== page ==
The terrorist attacks on 9/11 have had a significant effect on both first responders and history as the community reflects on the day, 19 years later.  

Noah Baker, a firefighter in Lubbock, said he wanted to become a firefighter because of his father, who was also in the service.

“Every time he went into work, he always had a smile on his face, and you don’t really see that with jobs,” Baker said. “I wanted a job I would actually like.”

The attacks on 9/11 are important to Baker because of the sacrifices made by the first responders. It is a day to remember those that left loved ones behind to serve others, he said.

“It gives me a sense of pride to be able to have the same job as someone who sacrificed so much,” Baker said.

Daniel Haggard, a probationary firefighter in Lubbock, said he also wanted to become a firefighter due to his family history with Lubbock Fire Rescue. He also wanted to have the opportunity to help others.

“When you’re showing up to a call that can be that person’s worst day of their entire life,” Haggard said. “You get to be there, and you get to make it better for that person.”

Although it was a tragic event, it is important to remember and honor the fallen as well as their loved ones who were also impacted by the day, Haggard said.

“They should truly be honored and respected for their sacrifice and their willingness to lay down their life for their fellow man,” Haggard said.

He said the events of 9/11 impacted the way Haggard views the importance of brotherhood within the fire service. Even if they had a day off, seeing service members come together symbolized the commitment required to be a firefighter.

“It has made me especially realize the magnitude of brotherhood that resides here in the fire service,” Haggard said.

The day not only impacted emergency responders but also left a strong historical imprint for the U.S. and the rest of the world.

Miguel Levario, associate professor of U.S. history and borderland studies, said one significant takeaway from 9/11 is how the day altered U.S. foreign and military policy.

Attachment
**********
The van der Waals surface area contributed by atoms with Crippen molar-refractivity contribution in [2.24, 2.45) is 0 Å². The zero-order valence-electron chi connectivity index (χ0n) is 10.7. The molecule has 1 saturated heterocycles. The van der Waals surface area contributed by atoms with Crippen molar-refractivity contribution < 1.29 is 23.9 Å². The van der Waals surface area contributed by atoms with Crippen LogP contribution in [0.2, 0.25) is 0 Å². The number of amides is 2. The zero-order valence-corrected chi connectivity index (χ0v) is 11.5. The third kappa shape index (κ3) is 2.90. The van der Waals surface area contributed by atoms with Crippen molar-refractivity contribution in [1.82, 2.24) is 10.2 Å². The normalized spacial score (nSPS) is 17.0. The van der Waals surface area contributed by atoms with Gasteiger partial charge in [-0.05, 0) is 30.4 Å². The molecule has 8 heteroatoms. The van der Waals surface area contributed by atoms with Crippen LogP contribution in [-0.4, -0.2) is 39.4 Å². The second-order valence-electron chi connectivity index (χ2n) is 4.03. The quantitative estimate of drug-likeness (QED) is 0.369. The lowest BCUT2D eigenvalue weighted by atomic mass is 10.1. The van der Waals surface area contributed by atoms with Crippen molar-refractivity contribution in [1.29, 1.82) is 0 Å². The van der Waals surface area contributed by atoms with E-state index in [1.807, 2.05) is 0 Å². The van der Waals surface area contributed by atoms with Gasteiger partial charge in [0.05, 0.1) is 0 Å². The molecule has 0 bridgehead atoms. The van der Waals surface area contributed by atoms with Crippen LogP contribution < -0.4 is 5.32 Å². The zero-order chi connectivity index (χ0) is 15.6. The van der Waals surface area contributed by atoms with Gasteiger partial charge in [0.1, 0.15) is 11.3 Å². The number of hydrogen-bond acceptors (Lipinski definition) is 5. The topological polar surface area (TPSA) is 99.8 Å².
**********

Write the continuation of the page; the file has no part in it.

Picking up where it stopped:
“The war on terror commences in that time and continues to date as being one of the longest-running conflicts we’ve had in our history,” Levario said.

The attacks on 9/11 also led to more restrictive immigration policies, which impacts the country to this day. It also directly led to the Department of Homeland Security, Levario said.

Sean Cunningham, chair for the department of history and associate professor, said one major change since 9/11 is the new importance of intelligence gathering due to a more paranoid and suspicious society. 

“9/11 forced the United States to rethink its role in the world in the 21st century. 9/11 shattered American’s sense of isolation and security for a long time,” Cunningham said.

Overall, 9/11 is an important day for Americans to understand the significance of because society can easily move on and forget about the impact the day had, he said.

There was an almost unprecedented amount of respect for emergency services, and it was a time where people were willing to make many sacrifices for others, Cunningham said.

The terrorist attacks should remind us of the importance for communities to support each other and be good neighbors to those around them, he said.

“9/11 really is a reminder that the world around us can change in a heartbeat,” Cunningham said. “You don’t know what tomorrow is going to bring, and we need to live in a world in which we are supportive of our neighbors and are willing to serve each other and our country.”

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